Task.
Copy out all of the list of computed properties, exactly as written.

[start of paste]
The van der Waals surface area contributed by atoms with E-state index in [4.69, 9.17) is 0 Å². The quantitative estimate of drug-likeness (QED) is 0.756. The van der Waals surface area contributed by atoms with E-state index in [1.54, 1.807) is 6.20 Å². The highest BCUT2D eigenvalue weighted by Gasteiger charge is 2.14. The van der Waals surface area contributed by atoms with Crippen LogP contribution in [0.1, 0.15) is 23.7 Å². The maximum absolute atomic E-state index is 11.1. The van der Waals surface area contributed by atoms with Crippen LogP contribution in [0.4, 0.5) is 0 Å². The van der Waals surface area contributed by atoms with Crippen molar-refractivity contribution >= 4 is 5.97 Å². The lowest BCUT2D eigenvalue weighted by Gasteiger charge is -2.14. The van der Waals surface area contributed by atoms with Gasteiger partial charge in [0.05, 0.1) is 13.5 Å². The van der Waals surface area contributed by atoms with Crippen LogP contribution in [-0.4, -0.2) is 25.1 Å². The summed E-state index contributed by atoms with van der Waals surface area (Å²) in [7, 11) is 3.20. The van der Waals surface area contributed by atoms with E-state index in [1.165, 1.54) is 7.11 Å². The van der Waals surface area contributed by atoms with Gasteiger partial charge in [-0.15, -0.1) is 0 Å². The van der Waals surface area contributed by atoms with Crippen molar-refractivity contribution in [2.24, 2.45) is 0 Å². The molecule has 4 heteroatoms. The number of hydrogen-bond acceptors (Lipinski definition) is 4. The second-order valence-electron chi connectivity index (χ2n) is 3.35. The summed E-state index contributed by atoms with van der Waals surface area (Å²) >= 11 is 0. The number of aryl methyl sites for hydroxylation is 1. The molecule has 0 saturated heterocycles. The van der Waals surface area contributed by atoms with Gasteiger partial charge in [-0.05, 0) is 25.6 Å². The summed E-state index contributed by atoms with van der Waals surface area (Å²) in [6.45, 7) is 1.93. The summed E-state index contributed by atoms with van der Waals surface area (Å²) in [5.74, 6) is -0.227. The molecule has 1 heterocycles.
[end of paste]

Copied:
The van der Waals surface area contributed by atoms with E-state index in [4.69, 9.17) is 0 Å². The quantitative estimate of drug-likeness (QED) is 0.756. The van der Waals surface area contributed by atoms with E-state index in [1.54, 1.807) is 6.20 Å². The highest BCUT2D eigenvalue weighted by Gasteiger charge is 2.14. The van der Waals surface area contributed by atoms with Crippen LogP contribution in [0.1, 0.15) is 23.7 Å². The maximum absolute atomic E-state index is 11.1. The van der Waals surface area contributed by atoms with Crippen LogP contribution in [0.4, 0.5) is 0 Å². The van der Waals surface area contributed by atoms with Crippen molar-refractivity contribution >= 4 is 5.97 Å². The lowest BCUT2D eigenvalue weighted by Gasteiger charge is -2.14. The van der Waals surface area contributed by atoms with Gasteiger partial charge in [0.05, 0.1) is 13.5 Å². The van der Waals surface area contributed by atoms with Crippen LogP contribution in [-0.4, -0.2) is 25.1 Å². The summed E-state index contributed by atoms with van der Waals surface area (Å²) in [7, 11) is 3.20. The van der Waals surface area contributed by atoms with E-state index in [1.165, 1.54) is 7.11 Å². The van der Waals surface area contributed by atoms with Gasteiger partial charge in [-0.15, -0.1) is 0 Å². The van der Waals surface area contributed by atoms with Crippen molar-refractivity contribution in [2.24, 2.45) is 0 Å². The molecule has 4 heteroatoms. The number of hydrogen-bond acceptors (Lipinski definition) is 4. The second-order valence-electron chi connectivity index (χ2n) is 3.35. The summed E-state index contributed by atoms with van der Waals surface area (Å²) >= 11 is 0. The number of aryl methyl sites for hydroxylation is 1. The molecule has 0 saturated heterocycles. The van der Waals surface area contributed by atoms with Gasteiger partial charge in [-0.05, 0) is 25.6 Å². The summed E-state index contributed by atoms with van der Waals surface area (Å²) in [6.45, 7) is 1.93. The summed E-state index contributed by atoms with van der Waals surface area (Å²) in [5.74, 6) is -0.227. The molecule has 1 heterocycles.